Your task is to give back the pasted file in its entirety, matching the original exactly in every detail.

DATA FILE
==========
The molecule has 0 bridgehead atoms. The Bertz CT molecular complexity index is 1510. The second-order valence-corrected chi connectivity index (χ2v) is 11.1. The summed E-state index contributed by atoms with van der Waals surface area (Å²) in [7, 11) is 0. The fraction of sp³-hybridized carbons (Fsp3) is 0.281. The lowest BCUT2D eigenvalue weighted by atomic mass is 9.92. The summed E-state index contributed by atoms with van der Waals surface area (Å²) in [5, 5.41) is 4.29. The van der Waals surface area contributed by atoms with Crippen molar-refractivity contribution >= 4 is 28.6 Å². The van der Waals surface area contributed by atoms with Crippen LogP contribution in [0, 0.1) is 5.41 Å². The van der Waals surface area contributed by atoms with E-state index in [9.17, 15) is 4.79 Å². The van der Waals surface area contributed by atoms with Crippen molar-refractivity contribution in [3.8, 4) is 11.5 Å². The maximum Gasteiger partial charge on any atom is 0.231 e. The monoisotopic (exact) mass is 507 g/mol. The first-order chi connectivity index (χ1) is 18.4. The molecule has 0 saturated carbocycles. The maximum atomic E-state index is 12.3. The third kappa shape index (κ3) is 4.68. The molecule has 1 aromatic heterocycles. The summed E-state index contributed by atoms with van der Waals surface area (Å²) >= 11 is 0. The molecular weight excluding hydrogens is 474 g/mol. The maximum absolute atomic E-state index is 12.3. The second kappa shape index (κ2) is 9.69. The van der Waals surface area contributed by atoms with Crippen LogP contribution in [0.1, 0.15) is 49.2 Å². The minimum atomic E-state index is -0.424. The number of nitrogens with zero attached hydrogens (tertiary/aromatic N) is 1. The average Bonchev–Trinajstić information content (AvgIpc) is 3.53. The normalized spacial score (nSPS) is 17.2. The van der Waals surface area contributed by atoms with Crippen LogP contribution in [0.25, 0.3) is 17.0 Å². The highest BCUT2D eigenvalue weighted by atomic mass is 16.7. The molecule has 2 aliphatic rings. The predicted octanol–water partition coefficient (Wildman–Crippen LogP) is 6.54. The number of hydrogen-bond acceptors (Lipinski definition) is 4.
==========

The molecule has 0 bridgehead atoms. The Bertz CT molecular complexity index is 1510. The second-order valence-corrected chi connectivity index (χ2v) is 11.1. The summed E-state index contributed by atoms with van der Waals surface area (Å²) in [7, 11) is 0. The fraction of sp³-hybridized carbons (Fsp3) is 0.281. The lowest BCUT2D eigenvalue weighted by atomic mass is 9.92. The summed E-state index contributed by atoms with van der Waals surface area (Å²) in [5, 5.41) is 4.29. The van der Waals surface area contributed by atoms with Crippen molar-refractivity contribution >= 4 is 28.6 Å². The van der Waals surface area contributed by atoms with Crippen LogP contribution in [0, 0.1) is 5.41 Å². The van der Waals surface area contributed by atoms with E-state index in [9.17, 15) is 4.79 Å². The van der Waals surface area contributed by atoms with Crippen molar-refractivity contribution in [3.8, 4) is 11.5 Å². The maximum Gasteiger partial charge on any atom is 0.231 e. The monoisotopic (exact) mass is 507 g/mol. The first-order chi connectivity index (χ1) is 18.4. The molecule has 0 saturated carbocycles. The maximum atomic E-state index is 12.3. The third kappa shape index (κ3) is 4.68. The molecule has 1 aromatic heterocycles. The summed E-state index contributed by atoms with van der Waals surface area (Å²) >= 11 is 0. The molecular weight excluding hydrogens is 474 g/mol. The maximum absolute atomic E-state index is 12.3. The second kappa shape index (κ2) is 9.69. The van der Waals surface area contributed by atoms with Crippen LogP contribution in [0.1, 0.15) is 49.2 Å². The minimum atomic E-state index is -0.424. The number of nitrogens with zero attached hydrogens (tertiary/aromatic N) is 1. The average Bonchev–Trinajstić information content (AvgIpc) is 3.53. The normalized spacial score (nSPS) is 17.2. The van der Waals surface area contributed by atoms with Crippen LogP contribution in [0.25, 0.3) is 17.0 Å². The highest BCUT2D eigenvalue weighted by atomic mass is 16.7. The molecule has 2 aliphatic rings. The predicted octanol–water partition coefficient (Wildman–Crippen LogP) is 6.54. The number of hydrogen-bond acceptors (Lipinski definition) is 4.